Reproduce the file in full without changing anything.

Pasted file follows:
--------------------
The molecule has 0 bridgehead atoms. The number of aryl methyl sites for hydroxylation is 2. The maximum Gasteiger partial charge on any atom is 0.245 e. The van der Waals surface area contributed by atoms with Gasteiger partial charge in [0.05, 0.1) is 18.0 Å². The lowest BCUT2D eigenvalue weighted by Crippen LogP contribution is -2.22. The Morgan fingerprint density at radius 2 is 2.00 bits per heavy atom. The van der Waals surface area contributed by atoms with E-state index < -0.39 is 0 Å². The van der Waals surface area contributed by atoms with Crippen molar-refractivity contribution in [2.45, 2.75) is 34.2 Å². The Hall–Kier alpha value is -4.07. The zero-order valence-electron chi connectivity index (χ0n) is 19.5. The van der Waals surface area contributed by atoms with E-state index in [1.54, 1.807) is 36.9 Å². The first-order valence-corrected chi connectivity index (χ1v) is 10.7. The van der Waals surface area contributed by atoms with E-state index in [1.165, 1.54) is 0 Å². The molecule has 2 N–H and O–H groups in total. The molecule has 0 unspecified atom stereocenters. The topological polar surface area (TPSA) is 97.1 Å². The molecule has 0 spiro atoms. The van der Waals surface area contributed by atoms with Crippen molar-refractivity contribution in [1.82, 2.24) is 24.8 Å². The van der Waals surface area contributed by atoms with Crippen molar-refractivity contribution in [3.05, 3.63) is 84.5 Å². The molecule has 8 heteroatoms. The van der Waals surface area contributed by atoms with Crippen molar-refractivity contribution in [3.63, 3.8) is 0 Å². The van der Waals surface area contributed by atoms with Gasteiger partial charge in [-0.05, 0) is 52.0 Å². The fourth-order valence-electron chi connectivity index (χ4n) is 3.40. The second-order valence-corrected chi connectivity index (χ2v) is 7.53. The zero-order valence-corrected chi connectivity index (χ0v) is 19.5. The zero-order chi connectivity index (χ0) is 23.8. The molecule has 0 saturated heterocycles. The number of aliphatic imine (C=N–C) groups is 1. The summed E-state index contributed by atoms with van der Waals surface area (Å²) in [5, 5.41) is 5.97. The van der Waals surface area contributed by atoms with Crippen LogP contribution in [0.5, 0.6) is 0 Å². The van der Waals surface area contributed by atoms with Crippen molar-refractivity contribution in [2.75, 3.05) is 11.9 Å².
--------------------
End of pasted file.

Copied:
The molecule has 0 bridgehead atoms. The number of aryl methyl sites for hydroxylation is 2. The maximum Gasteiger partial charge on any atom is 0.245 e. The van der Waals surface area contributed by atoms with Gasteiger partial charge in [0.05, 0.1) is 18.0 Å². The lowest BCUT2D eigenvalue weighted by Crippen LogP contribution is -2.22. The Morgan fingerprint density at radius 2 is 2.00 bits per heavy atom. The van der Waals surface area contributed by atoms with E-state index < -0.39 is 0 Å². The van der Waals surface area contributed by atoms with Crippen molar-refractivity contribution in [2.45, 2.75) is 34.2 Å². The Hall–Kier alpha value is -4.07. The zero-order valence-electron chi connectivity index (χ0n) is 19.5. The van der Waals surface area contributed by atoms with E-state index in [1.54, 1.807) is 36.9 Å². The first-order valence-corrected chi connectivity index (χ1v) is 10.7. The van der Waals surface area contributed by atoms with E-state index in [1.165, 1.54) is 0 Å². The molecule has 2 N–H and O–H groups in total. The molecule has 0 unspecified atom stereocenters. The topological polar surface area (TPSA) is 97.1 Å². The molecule has 0 spiro atoms. The van der Waals surface area contributed by atoms with Crippen molar-refractivity contribution in [1.82, 2.24) is 24.8 Å². The van der Waals surface area contributed by atoms with Crippen molar-refractivity contribution in [3.05, 3.63) is 84.5 Å². The molecule has 8 heteroatoms. The van der Waals surface area contributed by atoms with Crippen molar-refractivity contribution in [3.63, 3.8) is 0 Å². The van der Waals surface area contributed by atoms with Gasteiger partial charge in [-0.05, 0) is 52.0 Å². The fourth-order valence-electron chi connectivity index (χ4n) is 3.40. The second-order valence-corrected chi connectivity index (χ2v) is 7.53. The zero-order valence-corrected chi connectivity index (χ0v) is 19.5. The zero-order chi connectivity index (χ0) is 23.8. The molecule has 0 saturated heterocycles. The number of aliphatic imine (C=N–C) groups is 1. The summed E-state index contributed by atoms with van der Waals surface area (Å²) in [5, 5.41) is 5.97. The van der Waals surface area contributed by atoms with Crippen LogP contribution in [0.5, 0.6) is 0 Å². The van der Waals surface area contributed by atoms with Crippen molar-refractivity contribution in [2.75, 3.05) is 11.9 Å².